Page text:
Select your localized edition:

Close ×

More Ways to Connect

Discover one of our 28 local entrepreneurial communities »

Be the first to know as we launch in new countries and markets around the globe.

Interested in bringing MIT Technology Review to your local market?

MIT Technology ReviewMIT Technology Review - logo


Unsupported browser: Your browser does not meet modern web standards. See how it scores »

{ action.text }

The lack of widely used tests cannot be blamed on a lack of patents. In recent years, the U.S. Patent and Trademark Office has allowed about 20 percent of human genes to be patented, including those associated with common diseases such as Alzheimer’s, asthma, and colon cancer.

Duke University geneticist Robert Cook-Deegan, who has coauthored several papers on genetic intellectual property, suggests that the science linking these genetic markers to disease is simply too preliminary. “Most of these markers have weak associations with disease,” he says. The diseases also have complex causes, which include many different genes and environmental factors.

All this suggests that the dustup about to unfold in the ACLU vs. Myriad case misses the real issue, which is how to best push forward and clinically validate the thousands of biomarkers now languishing in databases.

I believe that the solution might be a government-led effort to fund and encourage the development of this nascent science, in the form of either a program along the lines of the Human Genome Project or subsidies to encourage companies to take the plunge–a method that has helped revitalize the research, development, and production of vaccines.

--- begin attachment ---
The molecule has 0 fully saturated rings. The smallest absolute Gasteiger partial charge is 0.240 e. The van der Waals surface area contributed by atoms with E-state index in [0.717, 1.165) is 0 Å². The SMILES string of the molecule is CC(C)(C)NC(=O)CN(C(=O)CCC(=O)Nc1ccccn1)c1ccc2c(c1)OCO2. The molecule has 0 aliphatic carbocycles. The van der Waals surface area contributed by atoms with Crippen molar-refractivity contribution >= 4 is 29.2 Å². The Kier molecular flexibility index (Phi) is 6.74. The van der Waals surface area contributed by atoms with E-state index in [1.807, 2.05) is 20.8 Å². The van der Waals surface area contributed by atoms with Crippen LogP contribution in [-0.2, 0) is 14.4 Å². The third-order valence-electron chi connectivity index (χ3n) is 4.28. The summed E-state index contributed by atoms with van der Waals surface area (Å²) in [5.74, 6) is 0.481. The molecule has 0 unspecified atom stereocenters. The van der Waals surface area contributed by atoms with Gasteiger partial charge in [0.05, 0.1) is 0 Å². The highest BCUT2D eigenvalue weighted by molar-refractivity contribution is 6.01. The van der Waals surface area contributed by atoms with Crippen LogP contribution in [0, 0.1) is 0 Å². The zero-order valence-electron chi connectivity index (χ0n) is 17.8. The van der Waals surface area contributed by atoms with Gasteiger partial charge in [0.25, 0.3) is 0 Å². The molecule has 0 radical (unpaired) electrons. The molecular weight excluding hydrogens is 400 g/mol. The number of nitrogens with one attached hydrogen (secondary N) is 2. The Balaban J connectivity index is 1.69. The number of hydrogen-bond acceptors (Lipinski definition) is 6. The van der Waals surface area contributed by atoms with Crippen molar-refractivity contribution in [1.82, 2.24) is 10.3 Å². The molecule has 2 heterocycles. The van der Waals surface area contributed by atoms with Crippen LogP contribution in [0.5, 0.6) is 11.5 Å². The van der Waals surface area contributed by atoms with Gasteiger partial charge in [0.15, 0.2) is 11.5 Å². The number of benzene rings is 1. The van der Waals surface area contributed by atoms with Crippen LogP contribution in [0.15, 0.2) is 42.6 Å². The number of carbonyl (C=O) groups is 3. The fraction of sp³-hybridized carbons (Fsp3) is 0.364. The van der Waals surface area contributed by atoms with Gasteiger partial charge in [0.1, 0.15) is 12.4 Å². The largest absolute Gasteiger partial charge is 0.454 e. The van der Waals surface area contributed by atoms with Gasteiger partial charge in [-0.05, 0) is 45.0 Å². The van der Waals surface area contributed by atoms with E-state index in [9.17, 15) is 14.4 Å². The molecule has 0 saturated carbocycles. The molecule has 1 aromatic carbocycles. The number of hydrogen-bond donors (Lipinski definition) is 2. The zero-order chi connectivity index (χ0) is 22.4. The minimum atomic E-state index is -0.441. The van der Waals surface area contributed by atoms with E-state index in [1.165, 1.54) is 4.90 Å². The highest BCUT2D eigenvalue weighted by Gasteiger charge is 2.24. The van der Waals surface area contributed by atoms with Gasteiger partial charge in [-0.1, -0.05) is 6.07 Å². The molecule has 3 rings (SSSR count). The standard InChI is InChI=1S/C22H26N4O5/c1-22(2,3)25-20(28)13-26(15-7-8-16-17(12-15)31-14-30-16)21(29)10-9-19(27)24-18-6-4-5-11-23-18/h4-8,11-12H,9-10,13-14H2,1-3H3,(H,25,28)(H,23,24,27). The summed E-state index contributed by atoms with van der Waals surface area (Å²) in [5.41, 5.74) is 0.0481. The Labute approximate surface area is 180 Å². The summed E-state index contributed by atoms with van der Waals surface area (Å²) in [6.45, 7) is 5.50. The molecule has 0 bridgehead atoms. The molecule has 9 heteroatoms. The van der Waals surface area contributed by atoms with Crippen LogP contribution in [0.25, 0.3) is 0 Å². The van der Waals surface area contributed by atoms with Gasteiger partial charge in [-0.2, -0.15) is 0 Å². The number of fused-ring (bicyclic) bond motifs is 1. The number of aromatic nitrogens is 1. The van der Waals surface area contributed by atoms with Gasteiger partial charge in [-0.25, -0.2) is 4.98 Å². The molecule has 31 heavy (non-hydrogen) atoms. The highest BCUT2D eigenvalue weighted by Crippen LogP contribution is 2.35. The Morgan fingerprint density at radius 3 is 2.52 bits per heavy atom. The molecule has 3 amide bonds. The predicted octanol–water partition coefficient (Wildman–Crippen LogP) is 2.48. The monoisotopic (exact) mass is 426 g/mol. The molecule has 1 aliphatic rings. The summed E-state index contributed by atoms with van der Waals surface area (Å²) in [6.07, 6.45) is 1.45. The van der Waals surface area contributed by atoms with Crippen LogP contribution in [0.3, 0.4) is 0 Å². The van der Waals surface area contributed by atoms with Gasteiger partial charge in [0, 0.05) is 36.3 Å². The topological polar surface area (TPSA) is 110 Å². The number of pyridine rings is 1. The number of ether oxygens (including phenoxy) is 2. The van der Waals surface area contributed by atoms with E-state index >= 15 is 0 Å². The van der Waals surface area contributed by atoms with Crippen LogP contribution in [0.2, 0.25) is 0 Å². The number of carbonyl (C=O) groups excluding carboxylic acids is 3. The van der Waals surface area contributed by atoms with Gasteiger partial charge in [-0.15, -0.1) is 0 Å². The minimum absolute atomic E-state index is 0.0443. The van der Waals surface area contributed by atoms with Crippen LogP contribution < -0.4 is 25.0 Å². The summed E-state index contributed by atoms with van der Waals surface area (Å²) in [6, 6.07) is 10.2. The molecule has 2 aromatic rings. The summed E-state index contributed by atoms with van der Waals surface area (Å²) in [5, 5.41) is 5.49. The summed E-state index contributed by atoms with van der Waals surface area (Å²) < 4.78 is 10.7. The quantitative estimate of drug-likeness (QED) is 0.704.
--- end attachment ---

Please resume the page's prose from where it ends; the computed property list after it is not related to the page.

The results of this clinical validation project should be available as a public resource that private companies can lease for a period of time if they agree to develop and market a test. They would be required to follow rules allowing others to offer and interpret their test for a reasonable fee.

Myriad’s refusal to license its test is a major reason for the suit against it. So is the $3,000 price tag. A public resource model would also alleviate the unsettling prospect of something as fundamental as human DNA being owned by private entities–an idea that might not even make sense in the future, as the diagnosis of disease points toward a complicated interaction of genes and other factors.

Alternatives to patenting genetic tests will not be part of the ACLU vs. Myriad dispute. But as part of a wider discussion, we should figure out a better way to push the science forward and get creative with solutions to the age-old tension between private ownership and public good.

David Ewing Duncan is the author of Experimental Man: What One Man’s Body Reveals about His Future, Your Health, and Our Toxic World.

4 comments. Share your thoughts »

Credit: Technology Review

Tagged: Biomedicine, DNA, health, genetic testing, genes, patent, law, gene-screening

Reprints and Permissions | Send feedback to the editor

From the Archives


Introducing MIT Technology Review Insider.

Already a Magazine subscriber?

You're automatically an Insider. It's easy to activate or upgrade your account.

Activate Your Account

Become an Insider

It's the new way to subscribe. Get even more of the tech news, research, and discoveries you crave.

Sign Up

Learn More

Find out why MIT Technology Review Insider is for you and explore your options.

Show Me